Tuesday, April 26, 2011

Halfway to the Grave - Jeaniene Frost



Forget food; this book is all about the drinks. And even though Catherine Crawfield is half-vampire, you can forget about the blood, too. Oh, there’s blood being drunk, alright – no Bones* about it – but it’s the least interesting beverage on the menu.

You might be surprised to hear that in this very fresh, modern piece of paranormalcy, the drink that caught my attention was moonshine

One of the scenes in HttG is when vampire-hunter Cat has to get information from a ghost about recent killings that she’s looking into. The ghost, who was hanged in the sixties when one of his clients OD’ed on his moonshine, will only talk to Cat if she brings him moonshine. (And yes, she does tell him, You’re dead and you’re still an alcoholic. That’s so dysfunctional. Cat’s an easy heroine to like.)

So the cool thing about the scene is the delivery of the “white lightning”: Cat drinks it, and the ghost passes through her throat at the same time so he can “taste” it. And it’s not just a “float-through” – her throat is left burning from both the ghost and the liquor. 

I just love when paranormal authors (sorry – authors who are themselves normal, but write about the paranormal) find a new angle for an old concept. Frost actually makes up quite a few of her own rules in her vampire/ghost/ghoul realm, and all of them are easier to swallow than moonshine. :)

*You have to read the book to get that.
**Most of the books discussed on this blog are YA, but this book is ADULTS ONLY.

Wednesday, April 20, 2011

Please Welcome Guest Blogger Alberta Ross, Author of the Sefuty Tales


  

Then one day her Gran said she was old, dying, and must soon leave her.  The princess felt such sorrow at these words and begged to be able to do anything to ease her going.  'Anything?  Only one thing,' said the old lady, 'the princess must go outside the city walls and find the roast and bring it back.'  If she found the roast, the princess would find a magic so powerful that her life would become a wondrous thing.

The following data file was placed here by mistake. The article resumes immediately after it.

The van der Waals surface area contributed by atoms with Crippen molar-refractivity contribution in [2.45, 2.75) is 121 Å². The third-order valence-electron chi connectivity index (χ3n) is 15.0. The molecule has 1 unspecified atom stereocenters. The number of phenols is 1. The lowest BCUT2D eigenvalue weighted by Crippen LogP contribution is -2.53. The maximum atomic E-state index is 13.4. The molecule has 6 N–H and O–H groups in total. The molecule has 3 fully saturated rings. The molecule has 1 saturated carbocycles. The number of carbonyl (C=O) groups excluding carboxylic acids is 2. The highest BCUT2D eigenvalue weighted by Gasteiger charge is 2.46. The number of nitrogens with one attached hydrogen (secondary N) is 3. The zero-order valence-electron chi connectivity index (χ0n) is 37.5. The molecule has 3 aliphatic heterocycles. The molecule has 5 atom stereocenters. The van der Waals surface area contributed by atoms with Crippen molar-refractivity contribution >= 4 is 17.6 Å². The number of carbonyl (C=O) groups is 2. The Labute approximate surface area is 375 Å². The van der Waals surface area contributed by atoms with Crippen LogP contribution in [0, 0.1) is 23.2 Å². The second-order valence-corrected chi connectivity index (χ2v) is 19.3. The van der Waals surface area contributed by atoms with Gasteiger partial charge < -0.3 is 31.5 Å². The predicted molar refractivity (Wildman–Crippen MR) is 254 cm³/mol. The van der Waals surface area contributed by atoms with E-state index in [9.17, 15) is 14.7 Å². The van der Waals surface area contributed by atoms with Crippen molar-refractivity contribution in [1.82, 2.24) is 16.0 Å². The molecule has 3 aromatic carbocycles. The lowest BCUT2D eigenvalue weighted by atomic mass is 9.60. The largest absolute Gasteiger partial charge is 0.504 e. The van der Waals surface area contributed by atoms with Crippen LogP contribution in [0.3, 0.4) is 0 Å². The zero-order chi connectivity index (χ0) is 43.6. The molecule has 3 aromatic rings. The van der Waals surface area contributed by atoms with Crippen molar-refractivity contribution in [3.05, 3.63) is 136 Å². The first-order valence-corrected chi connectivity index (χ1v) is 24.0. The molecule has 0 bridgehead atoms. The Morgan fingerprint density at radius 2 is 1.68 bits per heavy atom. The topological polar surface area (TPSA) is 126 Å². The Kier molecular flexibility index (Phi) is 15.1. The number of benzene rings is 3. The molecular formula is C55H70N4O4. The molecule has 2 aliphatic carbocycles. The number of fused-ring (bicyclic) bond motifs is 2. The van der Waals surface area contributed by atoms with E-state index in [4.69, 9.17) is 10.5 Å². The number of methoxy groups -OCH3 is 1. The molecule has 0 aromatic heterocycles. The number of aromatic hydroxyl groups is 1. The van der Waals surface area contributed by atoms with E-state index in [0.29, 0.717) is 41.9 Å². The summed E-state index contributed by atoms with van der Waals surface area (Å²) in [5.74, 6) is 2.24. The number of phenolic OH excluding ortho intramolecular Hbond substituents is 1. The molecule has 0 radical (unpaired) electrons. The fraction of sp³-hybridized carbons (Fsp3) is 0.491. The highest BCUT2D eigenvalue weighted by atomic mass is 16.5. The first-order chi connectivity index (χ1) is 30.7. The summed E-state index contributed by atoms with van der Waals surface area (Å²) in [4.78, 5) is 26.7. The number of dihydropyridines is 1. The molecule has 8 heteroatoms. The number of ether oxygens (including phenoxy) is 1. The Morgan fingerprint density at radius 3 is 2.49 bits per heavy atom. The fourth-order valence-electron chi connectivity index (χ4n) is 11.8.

So Ria, the Storyteller in the second of the Sefuty Chronicles, relates the story of the first Chronicle. Ria’s self-imposed mission is to turn recent and painful history into ‘Once upon a time’ stories to ease pain and hurt, already in this second book the prosaic is turned into magic.

Ellen’s Tale, the first of the Sefuty Chronicles, does indeed deal with roast lamb.  In a city that for fifty years has been living off manufactured food pastilles Ellen’s great grandmother, survivor of the Great Climate Wars, longs to taste ‘real food’ again before she dies.  Ellen is sent out to do her bidding.  Aided by Bix who is a genetically manipulated soldier she begins the quest.  Bix takes her to a village where food is farmed; this is where she will find roast lamb.

Ellen has never eaten anything other than the pastilles, she struggles with ‘real food’.  On her first day there she finds she is expected to eat it.

I tried.  I choked and spluttered.  I disgraced myself.  The temperature was too high, the texture was so strange and the taste was indescribably horrible. 

And

I tried the food a second time.  A small mouthful as Bix advised.  Held it in my mouth.  It filled my mouth and not only stayed but seemed to expand.  It intruded into the whole cavity.  I was aware of roughness and grease …. Oh Gran, you never warned me.  It was horrid.  It was disgusting.  It was impossible.

Food of course is only a small part of what she has to struggle with on her course to a new life with Bix, because of course they fall in love and are then separated.  It is a love story of sorts!

The series is called the Sefuty Chronicles and the word Sefuty itself is taken from food securitySe for security and fu for food, as it is pronounced.  The Sefuty Line is the route taken to transport food for the City.  Heavily mined and patrolled by the Feral Soldiers, such as Bix, it is a magnet for those who are starving, outside the walls.  The countryside outside the City walls is one devastated by war, reliant on the vagaries of weather and luck to be able to produce food.  Millions have died of starvation in the back story and survivors are on the edge of extinction.